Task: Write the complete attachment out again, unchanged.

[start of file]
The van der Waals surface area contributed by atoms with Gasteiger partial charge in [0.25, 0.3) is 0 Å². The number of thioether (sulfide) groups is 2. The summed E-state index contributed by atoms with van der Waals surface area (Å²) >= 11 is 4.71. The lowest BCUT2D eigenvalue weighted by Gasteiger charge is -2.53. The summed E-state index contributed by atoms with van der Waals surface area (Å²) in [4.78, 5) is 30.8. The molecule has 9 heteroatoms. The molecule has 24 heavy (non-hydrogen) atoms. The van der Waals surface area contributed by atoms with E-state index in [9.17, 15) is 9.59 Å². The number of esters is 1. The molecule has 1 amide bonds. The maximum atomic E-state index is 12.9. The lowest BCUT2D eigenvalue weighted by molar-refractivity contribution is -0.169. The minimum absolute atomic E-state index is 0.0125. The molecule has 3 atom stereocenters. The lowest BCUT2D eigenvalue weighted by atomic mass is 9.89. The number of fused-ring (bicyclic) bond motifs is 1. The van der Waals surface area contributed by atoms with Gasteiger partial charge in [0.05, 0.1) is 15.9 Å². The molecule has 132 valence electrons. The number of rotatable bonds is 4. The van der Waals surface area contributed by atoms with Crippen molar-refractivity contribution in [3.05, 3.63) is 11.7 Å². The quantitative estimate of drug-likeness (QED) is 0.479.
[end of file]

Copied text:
The van der Waals surface area contributed by atoms with Gasteiger partial charge in [0.25, 0.3) is 0 Å². The number of thioether (sulfide) groups is 2. The summed E-state index contributed by atoms with van der Waals surface area (Å²) >= 11 is 4.71. The lowest BCUT2D eigenvalue weighted by Gasteiger charge is -2.53. The summed E-state index contributed by atoms with van der Waals surface area (Å²) in [4.78, 5) is 30.8. The molecule has 9 heteroatoms. The molecule has 24 heavy (non-hydrogen) atoms. The van der Waals surface area contributed by atoms with E-state index in [9.17, 15) is 9.59 Å². The number of esters is 1. The molecule has 1 amide bonds. The maximum atomic E-state index is 12.9. The lowest BCUT2D eigenvalue weighted by molar-refractivity contribution is -0.169. The minimum absolute atomic E-state index is 0.0125. The molecule has 3 atom stereocenters. The lowest BCUT2D eigenvalue weighted by atomic mass is 9.89. The number of fused-ring (bicyclic) bond motifs is 1. The van der Waals surface area contributed by atoms with Gasteiger partial charge in [0.05, 0.1) is 15.9 Å². The molecule has 132 valence electrons. The number of rotatable bonds is 4. The van der Waals surface area contributed by atoms with Crippen molar-refractivity contribution in [3.05, 3.63) is 11.7 Å². The quantitative estimate of drug-likeness (QED) is 0.479.